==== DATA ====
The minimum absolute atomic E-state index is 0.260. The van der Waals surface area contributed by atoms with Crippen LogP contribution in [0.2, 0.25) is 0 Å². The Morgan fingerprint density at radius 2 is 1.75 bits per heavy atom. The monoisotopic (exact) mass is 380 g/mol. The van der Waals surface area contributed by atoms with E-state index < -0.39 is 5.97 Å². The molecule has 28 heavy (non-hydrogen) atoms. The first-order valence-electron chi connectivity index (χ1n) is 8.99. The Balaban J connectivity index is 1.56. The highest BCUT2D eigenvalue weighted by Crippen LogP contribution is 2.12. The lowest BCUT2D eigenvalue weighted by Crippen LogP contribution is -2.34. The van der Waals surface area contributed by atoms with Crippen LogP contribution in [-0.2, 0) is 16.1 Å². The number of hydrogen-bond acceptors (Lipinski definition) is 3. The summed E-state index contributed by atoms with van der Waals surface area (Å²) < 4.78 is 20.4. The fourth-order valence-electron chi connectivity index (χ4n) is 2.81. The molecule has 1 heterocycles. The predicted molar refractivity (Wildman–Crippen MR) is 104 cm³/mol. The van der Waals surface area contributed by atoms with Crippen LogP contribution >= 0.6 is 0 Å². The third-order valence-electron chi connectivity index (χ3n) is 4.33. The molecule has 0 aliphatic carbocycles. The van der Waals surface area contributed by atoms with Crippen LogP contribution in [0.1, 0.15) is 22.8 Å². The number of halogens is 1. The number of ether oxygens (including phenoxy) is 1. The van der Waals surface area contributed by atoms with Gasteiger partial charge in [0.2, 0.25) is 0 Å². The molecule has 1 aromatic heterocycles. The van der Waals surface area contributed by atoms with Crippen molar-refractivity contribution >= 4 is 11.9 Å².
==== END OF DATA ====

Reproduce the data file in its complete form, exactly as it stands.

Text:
The minimum absolute atomic E-state index is 0.260. The van der Waals surface area contributed by atoms with Crippen LogP contribution in [0.2, 0.25) is 0 Å². The Morgan fingerprint density at radius 2 is 1.75 bits per heavy atom. The monoisotopic (exact) mass is 380 g/mol. The van der Waals surface area contributed by atoms with E-state index < -0.39 is 5.97 Å². The molecule has 28 heavy (non-hydrogen) atoms. The first-order valence-electron chi connectivity index (χ1n) is 8.99. The Balaban J connectivity index is 1.56. The highest BCUT2D eigenvalue weighted by Crippen LogP contribution is 2.12. The lowest BCUT2D eigenvalue weighted by Crippen LogP contribution is -2.34. The van der Waals surface area contributed by atoms with Crippen LogP contribution in [-0.2, 0) is 16.1 Å². The number of hydrogen-bond acceptors (Lipinski definition) is 3. The summed E-state index contributed by atoms with van der Waals surface area (Å²) < 4.78 is 20.4. The fourth-order valence-electron chi connectivity index (χ4n) is 2.81. The molecule has 1 heterocycles. The predicted molar refractivity (Wildman–Crippen MR) is 104 cm³/mol. The van der Waals surface area contributed by atoms with Crippen LogP contribution >= 0.6 is 0 Å². The third-order valence-electron chi connectivity index (χ3n) is 4.33. The molecule has 0 aliphatic carbocycles. The van der Waals surface area contributed by atoms with Crippen LogP contribution in [0.1, 0.15) is 22.8 Å². The number of halogens is 1. The number of ether oxygens (including phenoxy) is 1. The van der Waals surface area contributed by atoms with Gasteiger partial charge in [0.2, 0.25) is 0 Å². The molecule has 1 aromatic heterocycles. The van der Waals surface area contributed by atoms with Crippen molar-refractivity contribution >= 4 is 11.9 Å².